catachresis

Definitions

  • WordNet 3.6
    • n catachresis strained or paradoxical use of words either in error (as `blatant' to mean `flagrant') or deliberately (as in a mixed metaphor: `blind mouths')
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Webster's Revised Unabridged Dictionary
    • n Catachresis (Rhet) A figure by which one word is wrongly put for another, or by which a word is wrested from its true signification; as, “To take arms against a sea of troubles”. Shak. “Her voice was but the shadow of a sound.” Young.
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Century Dictionary and Cyclopedia
    • n catachresis In rhet.: A figure by which a word is used to designate an object, idea, or act to which it can be applied only by an exceptional or undue extension of its proper sphere of meaning: as, to stone (pelt) a person with bricks; a palatable tone; to display one's horsemanship in riding a mule; to drink from a horn of ivory. Catachresis differs from metaphor in that it does not replace one word with another properly belonging to a different act or object, but extends the use of a word in order to apply it to something for which the language supplies no separate word. A violent or inconsistent metaphor: as, to bend the knee of one's heart; to take arms against a sea of troubles. In general, a violent or forced use of a word.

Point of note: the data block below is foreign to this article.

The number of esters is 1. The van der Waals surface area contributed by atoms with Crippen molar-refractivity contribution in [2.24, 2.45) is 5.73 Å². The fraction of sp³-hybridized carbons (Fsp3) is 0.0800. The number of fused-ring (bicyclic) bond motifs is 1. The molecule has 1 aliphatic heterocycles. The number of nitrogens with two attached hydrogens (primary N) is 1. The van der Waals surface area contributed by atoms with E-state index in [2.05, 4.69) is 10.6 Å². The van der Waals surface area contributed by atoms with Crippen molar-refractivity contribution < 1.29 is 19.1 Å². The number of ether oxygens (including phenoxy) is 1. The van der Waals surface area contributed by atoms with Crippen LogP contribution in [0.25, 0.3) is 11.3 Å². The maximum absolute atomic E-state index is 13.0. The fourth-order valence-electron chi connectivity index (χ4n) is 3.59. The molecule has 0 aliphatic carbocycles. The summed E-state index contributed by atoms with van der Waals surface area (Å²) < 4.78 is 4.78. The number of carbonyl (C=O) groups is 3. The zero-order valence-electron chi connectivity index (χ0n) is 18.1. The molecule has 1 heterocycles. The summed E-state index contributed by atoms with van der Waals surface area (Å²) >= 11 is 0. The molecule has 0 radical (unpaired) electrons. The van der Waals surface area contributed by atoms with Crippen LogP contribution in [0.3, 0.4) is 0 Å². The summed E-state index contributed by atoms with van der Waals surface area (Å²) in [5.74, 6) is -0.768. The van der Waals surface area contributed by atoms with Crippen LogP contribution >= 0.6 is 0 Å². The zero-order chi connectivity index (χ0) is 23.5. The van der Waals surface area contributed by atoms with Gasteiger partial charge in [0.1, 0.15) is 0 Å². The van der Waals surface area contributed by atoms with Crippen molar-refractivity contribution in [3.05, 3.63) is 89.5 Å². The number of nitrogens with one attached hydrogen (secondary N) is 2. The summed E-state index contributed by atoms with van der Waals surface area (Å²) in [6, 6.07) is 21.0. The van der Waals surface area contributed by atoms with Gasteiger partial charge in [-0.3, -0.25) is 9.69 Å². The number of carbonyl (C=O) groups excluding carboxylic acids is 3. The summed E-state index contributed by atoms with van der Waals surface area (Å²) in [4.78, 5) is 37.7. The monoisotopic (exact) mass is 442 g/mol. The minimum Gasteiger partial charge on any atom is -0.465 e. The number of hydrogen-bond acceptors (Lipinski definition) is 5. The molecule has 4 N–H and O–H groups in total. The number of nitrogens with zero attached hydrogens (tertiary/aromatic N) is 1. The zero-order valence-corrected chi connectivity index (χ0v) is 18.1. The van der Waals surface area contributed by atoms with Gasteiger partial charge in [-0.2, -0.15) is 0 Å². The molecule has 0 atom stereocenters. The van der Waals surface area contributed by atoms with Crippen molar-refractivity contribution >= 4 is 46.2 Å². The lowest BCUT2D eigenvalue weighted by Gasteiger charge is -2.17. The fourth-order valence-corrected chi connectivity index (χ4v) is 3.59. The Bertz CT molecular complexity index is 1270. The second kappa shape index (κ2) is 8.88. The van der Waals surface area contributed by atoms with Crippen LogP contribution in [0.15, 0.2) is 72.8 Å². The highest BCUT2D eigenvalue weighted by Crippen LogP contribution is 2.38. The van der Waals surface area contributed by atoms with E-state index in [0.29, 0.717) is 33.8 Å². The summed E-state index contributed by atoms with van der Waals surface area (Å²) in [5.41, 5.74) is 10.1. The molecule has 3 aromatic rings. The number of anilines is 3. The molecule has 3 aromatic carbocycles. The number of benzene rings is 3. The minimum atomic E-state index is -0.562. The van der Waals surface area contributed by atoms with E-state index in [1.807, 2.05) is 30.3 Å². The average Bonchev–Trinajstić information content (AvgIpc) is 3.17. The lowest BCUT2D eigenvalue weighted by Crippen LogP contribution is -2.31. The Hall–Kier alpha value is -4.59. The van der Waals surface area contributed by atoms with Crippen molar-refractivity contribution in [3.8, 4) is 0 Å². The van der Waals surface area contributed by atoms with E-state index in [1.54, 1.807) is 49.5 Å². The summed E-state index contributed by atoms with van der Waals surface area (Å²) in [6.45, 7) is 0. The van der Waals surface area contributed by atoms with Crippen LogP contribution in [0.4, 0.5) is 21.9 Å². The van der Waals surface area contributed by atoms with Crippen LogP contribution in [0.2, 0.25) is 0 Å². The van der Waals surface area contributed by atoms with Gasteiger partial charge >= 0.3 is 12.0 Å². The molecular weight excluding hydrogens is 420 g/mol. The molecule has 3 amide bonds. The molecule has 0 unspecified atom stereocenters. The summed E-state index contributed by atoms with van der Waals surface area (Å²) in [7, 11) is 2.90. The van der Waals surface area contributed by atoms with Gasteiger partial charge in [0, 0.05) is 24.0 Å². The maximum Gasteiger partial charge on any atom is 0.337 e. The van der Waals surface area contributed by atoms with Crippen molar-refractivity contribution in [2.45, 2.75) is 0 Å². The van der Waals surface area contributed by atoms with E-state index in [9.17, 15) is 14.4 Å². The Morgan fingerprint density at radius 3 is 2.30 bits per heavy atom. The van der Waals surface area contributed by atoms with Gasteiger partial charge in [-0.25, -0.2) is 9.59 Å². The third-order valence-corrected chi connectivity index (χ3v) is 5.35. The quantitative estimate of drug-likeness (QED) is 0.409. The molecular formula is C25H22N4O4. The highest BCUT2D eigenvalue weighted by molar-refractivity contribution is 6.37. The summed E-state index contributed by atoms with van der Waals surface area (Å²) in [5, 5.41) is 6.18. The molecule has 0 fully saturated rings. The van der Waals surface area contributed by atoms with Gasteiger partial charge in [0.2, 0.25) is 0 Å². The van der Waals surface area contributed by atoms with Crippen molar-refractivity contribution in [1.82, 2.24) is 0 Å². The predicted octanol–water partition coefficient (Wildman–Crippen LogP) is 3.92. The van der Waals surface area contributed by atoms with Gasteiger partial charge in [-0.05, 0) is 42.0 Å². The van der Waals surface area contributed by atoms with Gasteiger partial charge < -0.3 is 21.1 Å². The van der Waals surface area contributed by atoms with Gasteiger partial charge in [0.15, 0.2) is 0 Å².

• n catachresis In philology, the employment of a word under a false form through misapprehension in regard to its origin: thus, causeway and crawfish or crayfish have their forms by catachresis.
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Chambers's Twentieth Century Dictionary
    • n Catachresis kat-a-krē′sis (rhet.) a figure by which a word is used in a sense different from, yet analogous to, its own: a harsh or far-fetched metaphor
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Etymology

Webster's Revised Unabridged Dictionary
L. fr. Gr. misuse, fr. to misuse; kata` against + to use
Chambers's Twentieth Century Dictionary
L.,—Gr. katachrēsis, misuse.

Usage

In literature:

And yet, after a vast deal of such like catachresis, the orthodoxy of plagiarism remains still in dispute.
"The Continental Monthly, Vol. 2, No 3, September, 1862" by Various
Life is attributed to plants, only by a species of metaphor or catachresis.
"A Philosophical Dictionary, Volume 7 (of 10)" by François-Marie Arouet (AKA Voltaire)
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In news:

Will you use " catachresis " in a sentence today.
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